Archive for the 'Characterisation' Category

Anatomy of an Edit

When I first started writing I loathed editing. I much preferred the freedom and playfulness of a first draft. Editing felt like hard work. And it can be. But I think what this actually reflected was my lack of confidence as a writer. When editing you have to be able to make tough choices – cut characters, significantly alter the story structure, change settings, murder your darlings etc. And how do you make these choices? By knowing your craft. Understanding characterisation, world building, story arc and sentence structure all direct how you shape your story. And while these things can be learned, they are only really absorbed with time.

As I’ve become a more experienced storyteller, I’ve come to really love editing. When I first read a manuscript after letting it sit for a good month or so, I can suddenly see all its flaws (and an occasional strength too). I get a flood of ideas about how to make it a stronger story. Instead of getting the old rush of dread I now tend to get excited – all the possibilities! And I think this comes from the confidence of feeling like I know what I’m doing (mostly).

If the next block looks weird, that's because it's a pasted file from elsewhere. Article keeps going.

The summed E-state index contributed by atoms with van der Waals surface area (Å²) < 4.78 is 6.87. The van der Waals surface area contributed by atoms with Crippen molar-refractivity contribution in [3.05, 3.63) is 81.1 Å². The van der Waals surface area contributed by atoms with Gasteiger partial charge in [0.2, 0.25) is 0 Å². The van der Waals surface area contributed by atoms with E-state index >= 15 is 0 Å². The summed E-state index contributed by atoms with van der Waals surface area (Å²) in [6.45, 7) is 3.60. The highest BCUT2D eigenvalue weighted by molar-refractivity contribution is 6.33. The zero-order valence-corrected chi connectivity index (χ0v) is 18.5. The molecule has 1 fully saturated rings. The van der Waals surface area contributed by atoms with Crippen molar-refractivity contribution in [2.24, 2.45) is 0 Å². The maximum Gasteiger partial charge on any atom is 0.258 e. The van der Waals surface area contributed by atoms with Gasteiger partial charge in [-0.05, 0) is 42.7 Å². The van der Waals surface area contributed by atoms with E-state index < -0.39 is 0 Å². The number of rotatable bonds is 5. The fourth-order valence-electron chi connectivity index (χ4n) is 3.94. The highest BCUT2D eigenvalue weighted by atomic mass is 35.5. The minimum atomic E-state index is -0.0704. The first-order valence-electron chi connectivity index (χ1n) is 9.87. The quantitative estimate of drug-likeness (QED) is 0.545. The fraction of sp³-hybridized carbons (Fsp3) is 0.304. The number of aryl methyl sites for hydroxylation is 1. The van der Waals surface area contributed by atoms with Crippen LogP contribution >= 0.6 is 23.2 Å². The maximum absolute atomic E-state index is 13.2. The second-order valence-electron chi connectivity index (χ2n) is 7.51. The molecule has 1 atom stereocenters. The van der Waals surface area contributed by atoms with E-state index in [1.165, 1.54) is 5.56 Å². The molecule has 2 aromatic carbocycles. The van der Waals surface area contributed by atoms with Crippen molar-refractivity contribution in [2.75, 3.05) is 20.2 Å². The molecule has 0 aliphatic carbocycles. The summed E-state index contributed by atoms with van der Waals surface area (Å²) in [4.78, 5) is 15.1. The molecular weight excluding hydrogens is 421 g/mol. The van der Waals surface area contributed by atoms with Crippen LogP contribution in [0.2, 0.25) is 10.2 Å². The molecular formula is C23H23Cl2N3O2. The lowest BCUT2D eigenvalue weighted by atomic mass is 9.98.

A few days ago I edited an old short story of mine, which I last looked at about 18 months ago. It was far from a first draft, but even so I made some major changes. In case it’s helpful, I thought I’d break down some of the editing choices I made:

I tend to do a basic edit on paper, make some notes, then do the bigger restructuring on the computer

  • Change of tense: The story is a humorous mix of thriller and action. Originally it was written in first person past tense, but it struck me quite clearly that it needed to be in present tense. Even though it’s in first person, the past tense removed the reader from the action. Present tense made it feel much more immediate – it sat you more firmly in the protagonist’s shoes and better built the tension towards the climax.